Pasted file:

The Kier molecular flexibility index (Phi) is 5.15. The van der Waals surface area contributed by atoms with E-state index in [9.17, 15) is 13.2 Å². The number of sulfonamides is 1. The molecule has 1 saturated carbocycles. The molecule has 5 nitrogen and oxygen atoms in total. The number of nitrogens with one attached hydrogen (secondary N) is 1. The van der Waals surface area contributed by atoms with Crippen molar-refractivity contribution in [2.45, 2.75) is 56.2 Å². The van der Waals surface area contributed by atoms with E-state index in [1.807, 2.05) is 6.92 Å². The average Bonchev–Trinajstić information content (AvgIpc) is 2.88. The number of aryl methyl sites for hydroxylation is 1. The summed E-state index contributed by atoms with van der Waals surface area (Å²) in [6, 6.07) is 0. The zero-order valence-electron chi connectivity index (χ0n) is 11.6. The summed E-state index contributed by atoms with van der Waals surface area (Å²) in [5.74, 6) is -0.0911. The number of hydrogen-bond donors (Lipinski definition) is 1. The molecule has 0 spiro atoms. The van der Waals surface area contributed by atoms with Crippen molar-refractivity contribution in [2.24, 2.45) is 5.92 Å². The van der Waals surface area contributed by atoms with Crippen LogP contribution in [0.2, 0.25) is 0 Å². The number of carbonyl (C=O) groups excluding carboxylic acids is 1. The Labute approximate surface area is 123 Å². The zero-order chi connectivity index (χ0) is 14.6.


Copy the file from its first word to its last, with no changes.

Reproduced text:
The Kier molecular flexibility index (Phi) is 5.15. The van der Waals surface area contributed by atoms with E-state index in [9.17, 15) is 13.2 Å². The number of sulfonamides is 1. The molecule has 1 saturated carbocycles. The molecule has 5 nitrogen and oxygen atoms in total. The number of nitrogens with one attached hydrogen (secondary N) is 1. The van der Waals surface area contributed by atoms with Crippen molar-refractivity contribution in [2.45, 2.75) is 56.2 Å². The van der Waals surface area contributed by atoms with E-state index in [1.807, 2.05) is 6.92 Å². The average Bonchev–Trinajstić information content (AvgIpc) is 2.88. The number of aryl methyl sites for hydroxylation is 1. The summed E-state index contributed by atoms with van der Waals surface area (Å²) in [6, 6.07) is 0. The zero-order valence-electron chi connectivity index (χ0n) is 11.6. The summed E-state index contributed by atoms with van der Waals surface area (Å²) in [5.74, 6) is -0.0911. The number of hydrogen-bond donors (Lipinski definition) is 1. The molecule has 0 spiro atoms. The van der Waals surface area contributed by atoms with Crippen molar-refractivity contribution in [2.24, 2.45) is 5.92 Å². The van der Waals surface area contributed by atoms with Crippen LogP contribution in [0.2, 0.25) is 0 Å². The number of carbonyl (C=O) groups excluding carboxylic acids is 1. The Labute approximate surface area is 123 Å². The zero-order chi connectivity index (χ0) is 14.6.